Tom Crady wants high school kids across the country to think about attending Gustavus Adolphus College, even if they mangle the name.
"Some won't say the name at all. They just say, 'Tell me how you pronounce the college's name,'" says Crady, vice president of enrollment at the college, which is pronounced gus-TAY-vus uh-DOLPH-us.
The liberal arts college, perched on a bluff in southern Minnesota, is seeing fewer applicants from its home state, as well as other Midwestern states. So Crady is courting potential students from far-flung places like Texas and even India.
"We go farther and longer distances than ever before," Crady says.
Crady says the changes are occasioned by big demographic shifts. In the '90s, birth rates fell nationally. On top of that, lots of people migrated south and west. That all spells a decline in high school graduates in the Northeast and Midwest today. That's according to Brian Prescott, who directs research at the Western Interstate Commission for Higher Education.
"You can't grow 18-year-olds or high school graduates in a laboratory," Prescott says.
Prescott estimates there's been a 7 percent drop in high school grads in the middle of the country just over the past six years.
Colleges as far away as Dartmouth and Harvard have noticed fewer Midwestern applicants. But experts say the demographic changes are not a big deal for elite institutions with fat endowments and kids lined up at the door. Small, liberal arts colleges that are not household names will likely suffer more as tuition dollars shrink.
"It's very tough right now not only finding the number of your potential applicants dropping but knowing that there are others competing with you to try to get those graduates," says Diane Viacava, vice president in the higher education division at the credit rating agency Moody's Investors Service.
Viacava says many small Midwestern colleges are struggling with the shifting demographics. Among those rated by Moody's rates, a couple dozen have seen two consecutive years of declining enrollments.
Many are bumping up their recruiting budgets and offering big discounts on tuition.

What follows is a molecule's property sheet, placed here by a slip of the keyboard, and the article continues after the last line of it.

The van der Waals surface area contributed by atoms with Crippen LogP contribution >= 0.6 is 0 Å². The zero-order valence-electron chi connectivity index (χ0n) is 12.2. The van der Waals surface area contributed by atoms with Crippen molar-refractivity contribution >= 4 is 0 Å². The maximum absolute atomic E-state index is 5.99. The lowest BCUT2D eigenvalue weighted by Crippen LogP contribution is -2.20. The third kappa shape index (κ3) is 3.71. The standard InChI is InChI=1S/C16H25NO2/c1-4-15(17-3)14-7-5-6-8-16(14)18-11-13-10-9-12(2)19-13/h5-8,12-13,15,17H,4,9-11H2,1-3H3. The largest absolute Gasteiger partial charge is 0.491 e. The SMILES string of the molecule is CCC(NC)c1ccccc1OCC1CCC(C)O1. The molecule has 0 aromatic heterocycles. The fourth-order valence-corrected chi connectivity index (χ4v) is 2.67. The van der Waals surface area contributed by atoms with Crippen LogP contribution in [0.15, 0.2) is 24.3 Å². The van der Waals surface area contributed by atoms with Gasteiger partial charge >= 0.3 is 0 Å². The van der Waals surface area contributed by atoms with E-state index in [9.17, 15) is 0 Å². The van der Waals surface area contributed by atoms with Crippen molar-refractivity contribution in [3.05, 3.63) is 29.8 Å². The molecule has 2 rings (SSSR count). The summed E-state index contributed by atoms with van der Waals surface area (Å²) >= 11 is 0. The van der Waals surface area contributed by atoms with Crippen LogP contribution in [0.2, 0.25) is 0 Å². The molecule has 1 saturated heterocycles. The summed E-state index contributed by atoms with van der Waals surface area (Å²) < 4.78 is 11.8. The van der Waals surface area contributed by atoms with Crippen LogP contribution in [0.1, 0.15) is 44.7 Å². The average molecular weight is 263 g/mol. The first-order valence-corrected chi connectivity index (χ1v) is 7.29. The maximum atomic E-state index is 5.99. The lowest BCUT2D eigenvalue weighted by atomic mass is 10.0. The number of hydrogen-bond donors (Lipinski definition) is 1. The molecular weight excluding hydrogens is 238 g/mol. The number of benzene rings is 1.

"What we're finding is that some of the Midwest colleges are discounting over 50 percent to get a student to come to the college," Viacava says.
That's true at Gustavus Adolphus. On average, the college cuts its $40,000 annual tuition by about half.
But, Viacava says, as revenue falls, colleges have to figure out how to cut costs in other areas, like faculty.
"Given that many of them could have a somewhat inflexible expense structure, that can prove very challenging for operations," Viacava says.
Even some public institutions are feeling the pain. Minnesota State University Moorhead recently blamed changing demographics when it announced plans to eliminate several low-enrollment programs.
If there are any winners in this scenario, they may be the Midwestern high school students who are in such short supply. Brayden Yel begins her senior year of high school in a St. Paul suburb this fall. On a recent visit to Gustavus Adolphus, Yel said she's received a lot of emails and letters from Midwestern Colleges.
"Absolutely," Yel says. "Lots of asking for tours and stuff like that."
So far Yel doesn't seem to mind all the attention.
|Region||Class of 2008 (actual)||Class of 2014 (projected)||% change|
|Midwest (IL, IN, IA, KS, MI, MN, MO, NE, OH, WI)||705,639||656,022||-7|
|Northeast (CT, ME, MA, NH, NJ, NY, PA, RI, VT)||552,289||526,820||-4.6|
|South (AL, AR, DE, DC, FL, GA, KY, LA, MD, MS, NC, OK, SC, TN, TX, VA, WV)||1,031,773||1,051,890||2|
|West (AK, AZ, CA, CO, HI, MT, NV, NM, ND, OR, SD, UT, WA, WY)||711,636||700,086||-1.6|
Source: Western Interstate Commission for Higher Education